Getting an Account

There is no charge to vendors for opening an account or for distribution of content. You can start the process by opening a ticket with as much information you have, or just with questions or for more details.

Information to Supply

  • The vendor full legal name

  • The public homepage for this vendor

  • A link to a high resolution logo for the vendor

  • The domain used for email address assigned to this vendor, e.g.,

  • The update protocol are you using, and if it is already supported in fwupd

  • Legal permission that you have the required permission to upload to the LVFS. There is an example document which can be modified, signed, and uploaded as an attachment to the GitLab issue. We can create a vendor account without this, but the account will not be able to push firmware to the public remotes until this document is provided.

  • The Vendor ID for all hardware uploaded by this vendor (from fwupdmgr get-devices e.g. USB:0x046D)

  • The reverse DNS AppStream ID namespace prefix you plan to use for all uploaded firmware, e.g. com.hp

  • The URL to use for any possible security incident response (PSIRT), e.g.

  • An assigned “vendor manager” that can create new accounts on the LVFS in the future, and be the primary point of contact

  • If you going to be acting as an ODM or IHV to another vendor, e.g. uploading firmware on their behalf

If you are acting as an ODM or IHV to another vendor:

  • Which OEM(s) will you be uploading for?

  • Do you have a contact person for the OEM? If so, who?

  • Will you be QAing the update and pushing to stable yourselves, or letting the OEM do this?


If you wish for the ticket to remain private (only viewable by the LVFS administrators) you must mark it as confidential as otherwise the ticket is viewable by public users:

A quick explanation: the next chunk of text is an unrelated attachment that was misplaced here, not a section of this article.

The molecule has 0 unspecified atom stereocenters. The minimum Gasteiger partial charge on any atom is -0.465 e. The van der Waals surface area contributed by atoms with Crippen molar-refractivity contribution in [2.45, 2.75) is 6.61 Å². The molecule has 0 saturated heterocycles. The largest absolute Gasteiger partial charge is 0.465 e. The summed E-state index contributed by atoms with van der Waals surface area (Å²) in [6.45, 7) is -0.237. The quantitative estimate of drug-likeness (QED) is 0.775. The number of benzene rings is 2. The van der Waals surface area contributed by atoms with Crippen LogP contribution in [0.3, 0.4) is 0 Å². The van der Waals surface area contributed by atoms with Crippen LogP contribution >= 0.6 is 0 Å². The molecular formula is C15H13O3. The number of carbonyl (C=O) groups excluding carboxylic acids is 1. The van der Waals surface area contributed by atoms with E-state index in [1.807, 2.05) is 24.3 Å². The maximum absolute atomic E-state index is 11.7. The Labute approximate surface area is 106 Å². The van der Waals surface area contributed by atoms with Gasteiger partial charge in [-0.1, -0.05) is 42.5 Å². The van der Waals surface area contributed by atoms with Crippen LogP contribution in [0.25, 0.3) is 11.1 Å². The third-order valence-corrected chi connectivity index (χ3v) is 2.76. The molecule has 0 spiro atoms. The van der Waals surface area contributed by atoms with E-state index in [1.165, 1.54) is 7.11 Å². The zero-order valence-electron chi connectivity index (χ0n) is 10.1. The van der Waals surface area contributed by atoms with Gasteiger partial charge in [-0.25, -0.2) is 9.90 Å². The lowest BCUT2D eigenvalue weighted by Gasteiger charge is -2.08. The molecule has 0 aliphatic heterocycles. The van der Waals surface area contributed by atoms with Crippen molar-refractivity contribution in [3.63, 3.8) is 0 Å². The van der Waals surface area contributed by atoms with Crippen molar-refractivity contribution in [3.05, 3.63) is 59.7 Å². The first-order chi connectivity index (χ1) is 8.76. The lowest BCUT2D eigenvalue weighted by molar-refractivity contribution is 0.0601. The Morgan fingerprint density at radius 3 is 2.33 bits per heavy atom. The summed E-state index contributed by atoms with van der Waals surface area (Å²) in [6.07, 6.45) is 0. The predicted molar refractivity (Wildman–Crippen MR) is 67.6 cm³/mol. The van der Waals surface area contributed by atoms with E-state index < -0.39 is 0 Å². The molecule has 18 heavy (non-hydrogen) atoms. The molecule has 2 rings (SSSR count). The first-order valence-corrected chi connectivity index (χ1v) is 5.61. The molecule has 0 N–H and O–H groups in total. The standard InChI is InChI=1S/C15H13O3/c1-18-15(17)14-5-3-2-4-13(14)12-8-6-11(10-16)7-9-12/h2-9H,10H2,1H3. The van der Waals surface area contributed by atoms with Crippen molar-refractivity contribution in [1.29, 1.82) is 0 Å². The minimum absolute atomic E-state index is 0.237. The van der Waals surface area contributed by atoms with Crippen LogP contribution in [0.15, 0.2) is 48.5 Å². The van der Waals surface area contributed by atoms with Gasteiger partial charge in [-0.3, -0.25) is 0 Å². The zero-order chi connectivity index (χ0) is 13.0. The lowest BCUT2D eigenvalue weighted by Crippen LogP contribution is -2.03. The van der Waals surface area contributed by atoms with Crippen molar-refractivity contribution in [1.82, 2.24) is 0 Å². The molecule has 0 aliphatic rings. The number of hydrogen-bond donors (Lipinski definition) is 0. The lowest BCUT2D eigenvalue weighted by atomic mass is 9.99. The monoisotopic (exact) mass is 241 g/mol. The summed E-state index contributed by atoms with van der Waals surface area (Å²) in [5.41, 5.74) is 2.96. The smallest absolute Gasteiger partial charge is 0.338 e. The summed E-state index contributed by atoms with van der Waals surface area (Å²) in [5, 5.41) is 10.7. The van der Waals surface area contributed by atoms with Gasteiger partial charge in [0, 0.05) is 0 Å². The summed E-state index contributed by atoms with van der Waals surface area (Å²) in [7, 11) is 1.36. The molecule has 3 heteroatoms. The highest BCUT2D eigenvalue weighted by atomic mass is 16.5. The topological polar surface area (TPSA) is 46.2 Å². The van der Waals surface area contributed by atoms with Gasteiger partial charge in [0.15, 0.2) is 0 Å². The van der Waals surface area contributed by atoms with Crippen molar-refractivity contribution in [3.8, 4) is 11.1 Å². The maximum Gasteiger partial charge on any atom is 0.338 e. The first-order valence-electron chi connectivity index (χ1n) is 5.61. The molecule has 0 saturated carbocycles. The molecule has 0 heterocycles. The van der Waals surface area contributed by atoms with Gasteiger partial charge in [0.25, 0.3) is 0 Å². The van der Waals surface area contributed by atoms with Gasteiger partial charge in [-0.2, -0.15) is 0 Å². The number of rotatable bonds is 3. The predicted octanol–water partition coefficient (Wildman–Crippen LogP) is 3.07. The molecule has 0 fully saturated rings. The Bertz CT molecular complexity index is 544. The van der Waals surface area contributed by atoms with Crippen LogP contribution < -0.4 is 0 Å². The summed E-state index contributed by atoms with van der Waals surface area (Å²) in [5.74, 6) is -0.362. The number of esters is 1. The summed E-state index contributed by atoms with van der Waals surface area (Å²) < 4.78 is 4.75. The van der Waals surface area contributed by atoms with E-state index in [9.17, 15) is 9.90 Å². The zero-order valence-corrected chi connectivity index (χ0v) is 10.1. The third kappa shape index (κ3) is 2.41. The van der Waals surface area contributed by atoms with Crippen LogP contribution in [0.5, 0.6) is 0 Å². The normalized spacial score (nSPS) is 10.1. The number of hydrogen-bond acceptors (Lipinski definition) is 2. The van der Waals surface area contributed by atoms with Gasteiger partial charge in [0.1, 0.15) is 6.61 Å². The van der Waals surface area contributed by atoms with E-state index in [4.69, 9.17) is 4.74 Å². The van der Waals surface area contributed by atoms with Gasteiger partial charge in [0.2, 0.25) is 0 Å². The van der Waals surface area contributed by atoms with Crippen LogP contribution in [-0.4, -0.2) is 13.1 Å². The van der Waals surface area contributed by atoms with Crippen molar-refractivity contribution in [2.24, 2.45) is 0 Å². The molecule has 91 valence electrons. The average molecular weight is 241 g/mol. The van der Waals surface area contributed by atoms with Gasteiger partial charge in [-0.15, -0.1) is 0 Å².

Vendors who can upload firmware updates are in a privileged position where files can be installed on end-user systems without authentication. This means we have to do careful checks on new requests, which may take a few days to complete.

Vendor Groups

On the LVFS there are several classes of user that can be created. By default users are created as upload only which means they can only view firmware uploaded by themselves.

Users can be promoted to QA users by the vendor manager so that they can see (and optionally modify) other firmware in their vendor group. QA users are typically the people that push firmware to the testing and stable remotes.

There can be multiple vendor groups for large OEMs, for instance an OEM might want a storage vendor group that is isolated from the BIOS team. Alternatively, vendors can use Azure to manage users on the LVFS. Contact the LVFS administrator for more details if you would like to use this.

Adding Users

The vendor manager can add users to an existing vendor group. If the vendor manager has additional privileges (e.g. the permission to push to stable) then these can also be set for the new user.

New users have to match the username domain glob, so if the value for the vendor is, then could be added by the vendor manager – but would be forbidden.

Trusted Users

Vendor groups are created initially as untrusted which means no users can promote firmware to testing and stable.

Once a valid firmware has been uploaded correctly and been approved by someone in the the LVFS admin team we will unlock the user account to the trusted state which allows users to promote firmware to the public remotes.


In most cases we also need some kind of legal document that shows us that the firmware is legally allowed to be redistributed by the LVFS.